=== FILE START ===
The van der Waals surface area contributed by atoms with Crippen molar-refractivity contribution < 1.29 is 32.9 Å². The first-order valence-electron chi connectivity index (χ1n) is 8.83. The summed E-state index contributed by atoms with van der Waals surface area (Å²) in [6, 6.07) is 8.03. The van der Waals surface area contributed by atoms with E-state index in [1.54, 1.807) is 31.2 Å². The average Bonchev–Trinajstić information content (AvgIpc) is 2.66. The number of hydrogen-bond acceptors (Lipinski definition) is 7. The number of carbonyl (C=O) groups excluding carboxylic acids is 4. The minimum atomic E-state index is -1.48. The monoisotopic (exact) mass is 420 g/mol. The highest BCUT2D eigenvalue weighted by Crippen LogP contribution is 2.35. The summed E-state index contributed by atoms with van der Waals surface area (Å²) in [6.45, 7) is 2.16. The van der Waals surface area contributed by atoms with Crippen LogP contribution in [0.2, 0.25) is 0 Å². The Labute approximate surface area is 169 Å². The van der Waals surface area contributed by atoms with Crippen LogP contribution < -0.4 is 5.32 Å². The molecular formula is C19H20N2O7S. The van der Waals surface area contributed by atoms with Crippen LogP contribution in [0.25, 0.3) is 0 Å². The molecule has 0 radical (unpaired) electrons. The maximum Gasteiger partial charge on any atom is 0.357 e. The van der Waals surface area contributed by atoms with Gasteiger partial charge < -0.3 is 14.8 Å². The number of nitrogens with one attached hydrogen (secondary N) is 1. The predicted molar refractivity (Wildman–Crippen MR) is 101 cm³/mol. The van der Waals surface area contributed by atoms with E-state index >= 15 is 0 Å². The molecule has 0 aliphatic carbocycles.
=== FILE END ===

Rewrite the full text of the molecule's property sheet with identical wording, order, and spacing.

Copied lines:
The van der Waals surface area contributed by atoms with Crippen molar-refractivity contribution < 1.29 is 32.9 Å². The first-order valence-electron chi connectivity index (χ1n) is 8.83. The summed E-state index contributed by atoms with van der Waals surface area (Å²) in [6, 6.07) is 8.03. The van der Waals surface area contributed by atoms with E-state index in [1.54, 1.807) is 31.2 Å². The average Bonchev–Trinajstić information content (AvgIpc) is 2.66. The number of hydrogen-bond acceptors (Lipinski definition) is 7. The number of carbonyl (C=O) groups excluding carboxylic acids is 4. The minimum atomic E-state index is -1.48. The monoisotopic (exact) mass is 420 g/mol. The highest BCUT2D eigenvalue weighted by Crippen LogP contribution is 2.35. The summed E-state index contributed by atoms with van der Waals surface area (Å²) in [6.45, 7) is 2.16. The van der Waals surface area contributed by atoms with Crippen LogP contribution in [0.2, 0.25) is 0 Å². The Labute approximate surface area is 169 Å². The van der Waals surface area contributed by atoms with Crippen LogP contribution < -0.4 is 5.32 Å². The molecular formula is C19H20N2O7S. The van der Waals surface area contributed by atoms with Crippen LogP contribution in [0.25, 0.3) is 0 Å². The molecule has 0 radical (unpaired) electrons. The maximum Gasteiger partial charge on any atom is 0.357 e. The van der Waals surface area contributed by atoms with Gasteiger partial charge < -0.3 is 14.8 Å². The number of nitrogens with one attached hydrogen (secondary N) is 1. The predicted molar refractivity (Wildman–Crippen MR) is 101 cm³/mol. The van der Waals surface area contributed by atoms with E-state index >= 15 is 0 Å². The molecule has 0 aliphatic carbocycles.